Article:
The loans may put True Group’s debt position in a less favourable light, with interests to service. But this is a rare moment in time when money is way more affordable. By using it to improve their services, they are essentially building up more arsenal for their business, hence “turning pain into potential”.
Repivot but Play to Core Strengths
In this new world, where everyone is scaling back their expenses to the bare ‘essentials’. This means that besides food, shelter and utilities, everything else including going to gym, can be perceived as “non-essential”.
When True Group was forced to shut down during the Circuit Breaker, they were forced to take their classes online, offering them free of charge. Not only are they not generating revenue, they are competing with the entire world on the www.
It was during this dire moment when the management saw something within that could be turned into a product that is much needed by many businesses out there:
The IT Department has developed a capacity regulation system, a QR Code system not unlike the Safe Entry software specifically for their gym members. This simple solution allows quick and easy monitoring of entry and exit, giving a real time count of the number of members within the compound.
Developing New Product with Existing Resources
True Group decided to take this solution to market, offering it to landlords, schools and buildings, etc. to perform “de-densitization”. This helps True Group to generate an alternative stream of revenue by repurposing their existing assets and solutions.
In closing, Sean shared practical advices True Group took away from the crisis:
- Have your finger on the pulse of what’s going on to know the needs and gaps in the market so that you can act with speed.
- Know your team’s strength and capabilities – you will be limited unless they can pivot along with your vision
- Look at pivoting but don’t pivot too far (from your core capabilities). Doing business takes time to learn and set up!
And from Dr. Eyring,
- You need to know what capabilities you have and know to what extend you can push your team before they break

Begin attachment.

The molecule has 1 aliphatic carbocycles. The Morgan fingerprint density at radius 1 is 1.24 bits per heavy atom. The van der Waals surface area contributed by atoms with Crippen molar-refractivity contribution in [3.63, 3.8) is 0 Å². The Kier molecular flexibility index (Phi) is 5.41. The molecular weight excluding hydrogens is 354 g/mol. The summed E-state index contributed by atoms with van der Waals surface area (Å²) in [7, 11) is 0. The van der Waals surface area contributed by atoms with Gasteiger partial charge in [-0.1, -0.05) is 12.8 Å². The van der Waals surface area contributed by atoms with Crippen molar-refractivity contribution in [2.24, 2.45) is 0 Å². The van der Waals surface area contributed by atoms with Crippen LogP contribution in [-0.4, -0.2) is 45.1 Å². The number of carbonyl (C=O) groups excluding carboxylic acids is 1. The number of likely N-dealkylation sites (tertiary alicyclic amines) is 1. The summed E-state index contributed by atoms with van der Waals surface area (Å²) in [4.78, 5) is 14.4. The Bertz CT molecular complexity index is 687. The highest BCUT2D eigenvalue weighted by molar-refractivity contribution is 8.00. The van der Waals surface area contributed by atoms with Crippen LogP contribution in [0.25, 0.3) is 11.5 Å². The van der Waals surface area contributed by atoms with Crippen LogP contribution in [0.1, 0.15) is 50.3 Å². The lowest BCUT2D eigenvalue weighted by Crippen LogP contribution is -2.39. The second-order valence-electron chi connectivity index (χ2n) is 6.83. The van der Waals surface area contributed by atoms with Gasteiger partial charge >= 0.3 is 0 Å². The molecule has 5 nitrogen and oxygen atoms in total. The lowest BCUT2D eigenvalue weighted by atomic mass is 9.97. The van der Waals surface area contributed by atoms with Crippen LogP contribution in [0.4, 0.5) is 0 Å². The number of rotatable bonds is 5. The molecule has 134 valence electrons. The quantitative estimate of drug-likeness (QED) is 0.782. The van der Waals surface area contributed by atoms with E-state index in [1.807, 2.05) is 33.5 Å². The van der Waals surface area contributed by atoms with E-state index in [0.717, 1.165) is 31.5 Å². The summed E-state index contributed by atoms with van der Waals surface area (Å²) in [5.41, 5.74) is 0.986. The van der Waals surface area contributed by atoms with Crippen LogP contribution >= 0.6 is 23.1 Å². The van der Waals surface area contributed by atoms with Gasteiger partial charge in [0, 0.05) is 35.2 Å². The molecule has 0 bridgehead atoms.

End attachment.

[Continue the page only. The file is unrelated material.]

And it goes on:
- Research shows that if you pivot too far from your core capabilities, the more likely you will fail
At any one time, businesses need to know why they exist, what problems are they here to solve and what values are they creating. This is regardless whether you are a startup or a mature business.
The pandemic in reality, has created an existential crisis for many. Most businesses – new and established – have “reverted back” to the startup stage where we review our market-solution fit so that we can answer these questions again:
- What is our core capabilities/unfair advantage?
- What are we here to solve?
- Does the market we used to serve still finds us relevant?
- If not, which other markets might still find us useful?
- Is the problem/value creation big enough for customers want to pay for our solution(s)?
But before we are too eager to throw the baby out with the bath water, we might want to first find out:
- What do our customers find most valuable in our services?
In my case, my coaching clients finds my ability to help them connect the dots in the messiness most valuable. Because when they get the landscape, they know how to carve out the path to where they want to land.
- Are we not getting orders because we are not accessible now or not convenient to access?
It’s a digital word now – do you at least have a digital presence? Is it easy to find out you online? Can customers place order and make payment online with you?
- Is it a pain to engage and buy from us now?
Is it easy and convenient to buy from you? Can they reach you for help without getting a heart attack?
- What else can we do within our core capabilities to create, augment, repurpose our value propositions?
Re-pivoting is a big jargon. Let’s just say - if you have a “pre-loved” business before Covid-19, how can you re-purpose it today?